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2015 Bookseller Resource Guide

America at Auction

The Starry Messenger

Sidereus nuncius by Galileo Galilei, $662,500 at Christie’s New York on December 2.

The Galileo of Graphics (as Edward Tufte was dubbed by the New York Times) sold his copy of Galileo’s ‘Starry Messenger’ at Christie’s last month.

A foundation work in astronomy, this is the first account of discoveries made with a telescope and includes among its many illustrations and diagrams, five half-page etchings of the lunar surface and phases. With his improved telescope, Galileo found that the moon was mountainous and the Milky Way was a mass of separate stars. He also identified four satellites of Jupiter, which he diplomatically named Medicean Stars in honor of Cosimo II de’ Medici.

Nowhere in the book did Galileo explicitly support the heretical heliocentric views of Copernicus, but as well as bringing him fame, the book prompted virulent attacks from supporters of the accepted order. These mostly focused on the reliability of the telescope rather than on the implications of his observations, but Galileo had been careful to legitimize his discoveries by linking them to the Medicis, and by using the family’s contacts to distribute telescopes and copies of this epochal work to other European princes and the cultural elite.

This copy of the ‘Starry Messenger’ was that which in 1998 had sold in the same rooms for $387,500 as part of the magnificent Haskell F. Norman scientific library. It is bound in contemporary limp vellum with a 1611 work by Marko Dominis, a Croatian physicist and Archbishop of Split, that offers a theoretical explanation of the telescope (one that mistakenly led to the long-held belief that Galileo, not Hans Lipperhey, had invented the telescope) and the best early attempt to describe how a rainbow is formed.

This and the fact that Dominis, too, fell foul of the Inquisition—though in his case, for the heresy of advocating Christian unity not his scientific views—make it a very appealing copy. Setting a new record for the work in selling to an American collector, it was offered as part of a sale called ‘Beautiful Evidence,’ a diverse and somewhat quirky collection formed over thirty years by Edward Tufte, Professor Emeritus of Statistics, Political and Computer Science at Yale University and a writer whose special interest is information design.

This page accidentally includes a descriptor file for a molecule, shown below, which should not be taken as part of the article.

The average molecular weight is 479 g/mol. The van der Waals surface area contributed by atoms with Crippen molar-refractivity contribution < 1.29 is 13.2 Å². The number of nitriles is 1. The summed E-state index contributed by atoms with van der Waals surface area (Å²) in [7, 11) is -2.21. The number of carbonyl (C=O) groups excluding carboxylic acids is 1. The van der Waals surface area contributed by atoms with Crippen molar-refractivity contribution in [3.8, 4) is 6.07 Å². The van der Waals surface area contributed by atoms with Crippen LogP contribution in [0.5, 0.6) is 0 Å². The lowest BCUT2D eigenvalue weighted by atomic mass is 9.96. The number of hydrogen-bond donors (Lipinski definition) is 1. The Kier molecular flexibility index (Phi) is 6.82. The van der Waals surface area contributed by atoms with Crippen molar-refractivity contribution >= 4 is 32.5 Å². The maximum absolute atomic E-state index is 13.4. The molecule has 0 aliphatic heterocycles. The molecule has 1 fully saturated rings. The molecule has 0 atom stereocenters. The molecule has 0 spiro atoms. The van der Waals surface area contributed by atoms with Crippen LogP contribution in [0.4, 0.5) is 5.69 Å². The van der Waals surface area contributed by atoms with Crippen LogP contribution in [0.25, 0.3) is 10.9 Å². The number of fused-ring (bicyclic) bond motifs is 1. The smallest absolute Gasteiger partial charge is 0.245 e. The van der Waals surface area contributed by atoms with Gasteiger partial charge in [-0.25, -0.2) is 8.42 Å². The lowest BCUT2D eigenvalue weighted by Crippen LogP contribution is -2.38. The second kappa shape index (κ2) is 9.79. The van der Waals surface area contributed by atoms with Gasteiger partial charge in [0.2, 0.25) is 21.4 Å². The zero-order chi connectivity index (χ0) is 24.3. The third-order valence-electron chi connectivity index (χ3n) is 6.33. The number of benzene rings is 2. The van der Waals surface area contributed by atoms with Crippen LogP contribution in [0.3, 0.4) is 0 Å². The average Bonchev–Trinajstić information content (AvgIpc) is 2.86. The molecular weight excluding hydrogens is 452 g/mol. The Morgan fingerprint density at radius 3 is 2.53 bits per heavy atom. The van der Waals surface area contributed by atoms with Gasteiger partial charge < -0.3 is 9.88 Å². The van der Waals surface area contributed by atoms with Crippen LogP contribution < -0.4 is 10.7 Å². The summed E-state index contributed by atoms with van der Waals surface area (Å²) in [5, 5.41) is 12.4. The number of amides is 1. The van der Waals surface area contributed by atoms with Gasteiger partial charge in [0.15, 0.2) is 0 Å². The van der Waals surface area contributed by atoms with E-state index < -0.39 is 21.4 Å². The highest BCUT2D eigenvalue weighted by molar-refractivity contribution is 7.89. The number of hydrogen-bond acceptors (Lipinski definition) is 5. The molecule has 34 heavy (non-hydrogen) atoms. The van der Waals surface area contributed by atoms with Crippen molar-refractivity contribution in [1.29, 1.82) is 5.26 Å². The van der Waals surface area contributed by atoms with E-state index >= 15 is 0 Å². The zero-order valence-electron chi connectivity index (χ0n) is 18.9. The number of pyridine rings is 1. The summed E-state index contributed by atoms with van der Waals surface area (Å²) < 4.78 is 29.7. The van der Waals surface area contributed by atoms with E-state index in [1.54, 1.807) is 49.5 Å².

Chinese Tradition Eclipsed by Western Science

Typus Eclipsis Lunae by Fr. Ferdinand Verbiest, Euros 49,200 ($67,645) at Romantic Agony Auctions in Brussels on November 19.

Seen in the portion reproduced here are the Latin and Chinese titles, along with the first (of seventeen) black, violet, and yellow colored diagrams depicting the eclipse as it would be seen in each of the Chinese provinces. Courtesy of Romantic Agony Auctions.

Xylographically printed (i.e., woodblock-printed) in Beijing in 1671 on two sheets of silk paper and originally folded into sections, this work by a famous Flemish-born Jesuit missionary, mathematician, and astronomer, is an illustrated prognostication of a lunar eclipse of March of that year. It was also one of the ways Verbiest attempted to demonstrate the superiority of European science over traditional Chinese beliefs when it came to studying the heavens.

Sometime after 1684, a small number of copies was brought back for distribution in Europe by another Jesuit missionary, Philippe Couplet. But only one other copy of this scarce item appears in auction records – the one in the vast library formed in the nineteenth century by that most voracious of collectors, Sir Thomas Phillipps. In 1945, in what was then the greatest single purchase in the history of bookselling, London dealers Lionel and Philip Robinson bought the impressive remnants of the Phillipps library, and spent many years thereafter selling it off at Sotheby’s in London.

The Phillipps copy of Typus Eclipsis Lunae went into Philip Robinson’s own Chinese library, and in his 1988 sale made £13,750 (then $26,265) at Sotheby’s. His collection also included Verbiest’s Typus Solis, a similarly constructed prediction of a solar eclipse of 1669, which sold at £12,650 ($24,160).

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